SONIA BRAND-FISHER: A tense and turbulent episode of “Mad Men” this week where we get insights into the ambitions of women in marriage, and the positions of the husbands who must accept and love them. Megan’s ambitions take her out of the halls of Sterling Cooper Draper Pryce into capris and acting classes so that she can pursue her dream while Don accepts it and lets her fly away as he breezes in from work. Beth Dawes (played surprisingly well by Alexis Bledel) is leading a similar life to her husband, Howard, in her ambitions to have “side dishes,” or really more like side amuse bouches since they seem to come and go pretty quickly. And then Pete, with the absent but still very present Trudy, wants someone to make him feel complex and validated and not that he is doing everything that he should, which seems to be Trudy’s strategy. I do wish we could see more of Trudy and Pete’s home life like we have in previous seasons, because right now I wonder if we are supposed to assume that her life is taken up by the baby and hence nothing really changes for her, or maybe Matthew Weiner is waiting for a big reveal later in the season.
Though I admire Megan’s self-assurance in pursuing her acting career, and also Don’s integrity to respect her decision and let her leave the office, I worry for the couple as the season goes on. Megan being present at Don’s work everyday united them on a level that Betty and Don never had, which was a professional one. The separate spheres of Betty and Don’s relationship made for extreme distance and lack of connection, and ultimately a lack of understanding between the two as a couple. Though Megan is a very different woman than Betty and she is not staying home making stews for Don every night of the week, I am wondering if the lack of physical and professional togetherness will add a strain to their relationship. Roger’s line to Don about getting into a routine with Megan so that they can stay out of trouble was seriously bunked. The routine is lethal to a relationship, any relationship, let alone one with Don Draper. Megan is not going to be at the office every day as a constant reminder of Don’s married status, and Don is not going to be Megan’s “boss.” Though they both clearly love each other deeply, I am wondering how this separation, of sorts, is going to fair in their future.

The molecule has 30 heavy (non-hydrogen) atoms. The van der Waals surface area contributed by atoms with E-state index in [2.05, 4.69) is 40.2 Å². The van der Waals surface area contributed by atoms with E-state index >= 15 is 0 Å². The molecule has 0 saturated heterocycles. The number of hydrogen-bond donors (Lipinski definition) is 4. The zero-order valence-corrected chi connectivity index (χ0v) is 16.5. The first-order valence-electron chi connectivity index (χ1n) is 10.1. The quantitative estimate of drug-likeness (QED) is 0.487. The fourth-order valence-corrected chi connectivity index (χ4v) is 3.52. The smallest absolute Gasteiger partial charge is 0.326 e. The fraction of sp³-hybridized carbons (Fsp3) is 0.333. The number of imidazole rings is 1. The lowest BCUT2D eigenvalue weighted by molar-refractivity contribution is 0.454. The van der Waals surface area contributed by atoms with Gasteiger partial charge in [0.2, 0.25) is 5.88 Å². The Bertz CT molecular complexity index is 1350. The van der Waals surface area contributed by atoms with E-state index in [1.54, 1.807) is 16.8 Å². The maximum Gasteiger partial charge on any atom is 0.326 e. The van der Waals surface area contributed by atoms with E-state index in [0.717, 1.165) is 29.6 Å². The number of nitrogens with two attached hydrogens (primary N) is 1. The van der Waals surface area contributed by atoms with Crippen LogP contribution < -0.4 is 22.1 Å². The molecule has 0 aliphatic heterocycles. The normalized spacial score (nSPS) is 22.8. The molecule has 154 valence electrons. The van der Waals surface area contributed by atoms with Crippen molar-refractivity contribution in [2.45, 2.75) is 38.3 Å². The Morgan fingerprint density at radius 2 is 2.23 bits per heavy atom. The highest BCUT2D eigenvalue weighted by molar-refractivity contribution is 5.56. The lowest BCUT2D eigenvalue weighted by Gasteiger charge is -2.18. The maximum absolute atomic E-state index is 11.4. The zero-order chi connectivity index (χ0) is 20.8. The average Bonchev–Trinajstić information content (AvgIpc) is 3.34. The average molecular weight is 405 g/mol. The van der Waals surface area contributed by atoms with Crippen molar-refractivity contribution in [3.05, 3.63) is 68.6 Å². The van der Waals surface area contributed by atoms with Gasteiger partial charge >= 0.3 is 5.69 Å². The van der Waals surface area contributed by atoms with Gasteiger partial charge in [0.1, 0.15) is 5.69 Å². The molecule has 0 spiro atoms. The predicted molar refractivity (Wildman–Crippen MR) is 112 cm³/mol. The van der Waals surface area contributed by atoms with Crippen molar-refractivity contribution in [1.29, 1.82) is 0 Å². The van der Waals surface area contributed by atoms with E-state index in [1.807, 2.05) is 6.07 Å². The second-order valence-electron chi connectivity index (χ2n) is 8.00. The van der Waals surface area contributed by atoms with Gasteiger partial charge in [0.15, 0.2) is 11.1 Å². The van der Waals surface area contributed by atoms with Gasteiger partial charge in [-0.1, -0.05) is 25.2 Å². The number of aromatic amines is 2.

I am really curious about the lack of Pete and Trudy scenes in this season. Besides the first few episodes where we see Trudy’s preoccupation with the baby and that gem of a dinner party scene, one really just gets the sense that Pete and Trudy are living their separate lives, aren’t very happy, and that’s about it. Are we supposed to see Beth Dawes as a counterpart to Trudy, whose life, minus the child, is more or less the same? Lonely with a short dalliance here and there? I felt, as a viewer, that I should be thinking of Trudy while watching Beth, and assuming that their fates are the same with their husbands looking for something fresh to keep in the city and a false sense of security that they can heat up and put on the table a few nights out of the week. An aura of entrapment surrounds these suburban families, regardless of gender, position, or place.
You know, I am kind of wanting my Betty fix. Hopefully she will pop up in next week’s episode.
HOWARD MEGDAL: You should be thinking of Trudy? What about Pete? Hell, Trudy would take up most of my thoughts, if I didn’t have a wife who tops even the fabulous Alison Brie!
But I agree, this episode, while quite good, felt like it contained a piece, continuity-wise, that it shouldn’t, and missed something it should.
On what it missed- you hit it exactly. We see that Pete is unhappy at work despite clearly moving ahead of Roger, and succeeding generally, making the payoff for his dissatisfaction greater each time. But we’ve had no parallel buildup in Pete/Trudy, which not only seems odd, but means we have received less of one of the best dynamics in the show.
As far as what made little sense to me, why did everyone think Don would be so upset about Megan becoming an actress? He clearly loves her, doesn’t get trapped in old-fashioned notions with this relationship- if he did, the idea of working together itself would have tripped him up. Seemed like some manufactured drama, frankly.
But let’s not ignore the work wife scorned, Peggy, and their classic old married couple fight at the Cool Whip factory. It was spectacular. Just taste it, indeed.
One other moment I particularly relished: Don asking Joan what to do to mark the departure of the woman who is, after all, his wife.
Sign of a strong character: Lane was missed. Strong of a previously overburdened character: I didn’t miss Betty much. At this point, I like seeing Sally on screen more, while Betty feels peripheral.